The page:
This hybrid reality has given rise to designing creative residential with a focus on human centric design. It’s encouraging careful spatial planning and organisation with larger windows, comfortable furniture, separate rooms to work and study. These room ideally need to use smart materials, be technologically equipped with sound insulation, temperature control, proper lighting and house plants. Homes need to be self-sufficient with water and power supply. Also, the need for frequent cleaning and disinfecting requires furniture designers to focus on surface texture and overall form, choose an appropriate material that doesn’t have visible joints, connections or seams.
Offices need redesigning with more public sinks, modular solutions, impressive staircases to encourage their use, incorporate open spaces for natural daylight, fresh air, alternative ventilation systems, touchless technology, products with anti-microbial materials, lighting fixtures, and soothing colours. Simultaneously, there’s a need to look at existing brick and mortar structures and restructure and redesign them to suit present needs. As social distancing is the new norm spaces need to be evaluated based on this criteria.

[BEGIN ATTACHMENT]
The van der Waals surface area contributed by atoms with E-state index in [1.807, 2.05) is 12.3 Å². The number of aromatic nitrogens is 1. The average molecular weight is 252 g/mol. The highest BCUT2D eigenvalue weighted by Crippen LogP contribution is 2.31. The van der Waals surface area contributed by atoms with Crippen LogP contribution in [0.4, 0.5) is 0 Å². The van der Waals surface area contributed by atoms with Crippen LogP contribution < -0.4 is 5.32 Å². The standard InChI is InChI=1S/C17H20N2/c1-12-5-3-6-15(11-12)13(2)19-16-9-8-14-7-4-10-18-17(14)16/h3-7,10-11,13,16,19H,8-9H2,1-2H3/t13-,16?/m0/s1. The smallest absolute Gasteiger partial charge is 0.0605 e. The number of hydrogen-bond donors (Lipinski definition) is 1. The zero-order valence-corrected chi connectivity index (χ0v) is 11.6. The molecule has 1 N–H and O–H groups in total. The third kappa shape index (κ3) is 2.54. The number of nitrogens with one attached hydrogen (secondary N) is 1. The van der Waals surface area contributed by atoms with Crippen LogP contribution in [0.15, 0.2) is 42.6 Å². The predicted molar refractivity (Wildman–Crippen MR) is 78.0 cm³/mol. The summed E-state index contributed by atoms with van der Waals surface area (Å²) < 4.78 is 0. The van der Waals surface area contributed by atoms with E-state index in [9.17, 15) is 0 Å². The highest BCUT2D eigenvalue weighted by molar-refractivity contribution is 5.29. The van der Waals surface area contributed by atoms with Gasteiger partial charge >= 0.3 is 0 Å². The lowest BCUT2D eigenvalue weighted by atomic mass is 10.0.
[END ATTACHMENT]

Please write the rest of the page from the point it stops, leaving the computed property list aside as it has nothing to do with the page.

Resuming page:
To ensure that it’s safe for students and teachers to return to school buildings it’s necessary to provide design solutions that cater to their health and safety, reduce overcrowding by converting common areas like cafeteria, gymnasium and auditorium. Children in general find it difficult to follow social distancing so, signage in hallways need to be redesigned to encourage safe pathways for them. To reduce exposure, flexible furniture, individual desks with clear glass screens, regular cleaning of desks, classrooms and air filtration, use of technology such as wearable devices or heat sensing cameras are essential.
Hospital design is another important area. Protection control protocols are usually there to protect patients but a pandemic like this literally means that medical personnel, care givers, administration, housekeeping staff also needed to be protected. The rapid spread and unpredictable behaviour of the virus means retrofitting spaces in hospital and medical facilities with spatial markers and visual cues to separate contaminated zones, designing mobile modular hospitals that are quick to manufacture, easily deployable and adapted to expand intensive care capacity as necessary.
The post pandemic landscape clearly shows that to promote human health, building science and interior design matters greatly. It means being mindful about key requirements (need to have vs good to have) and the balance between design decisions and affordability.
Fashion Forward and how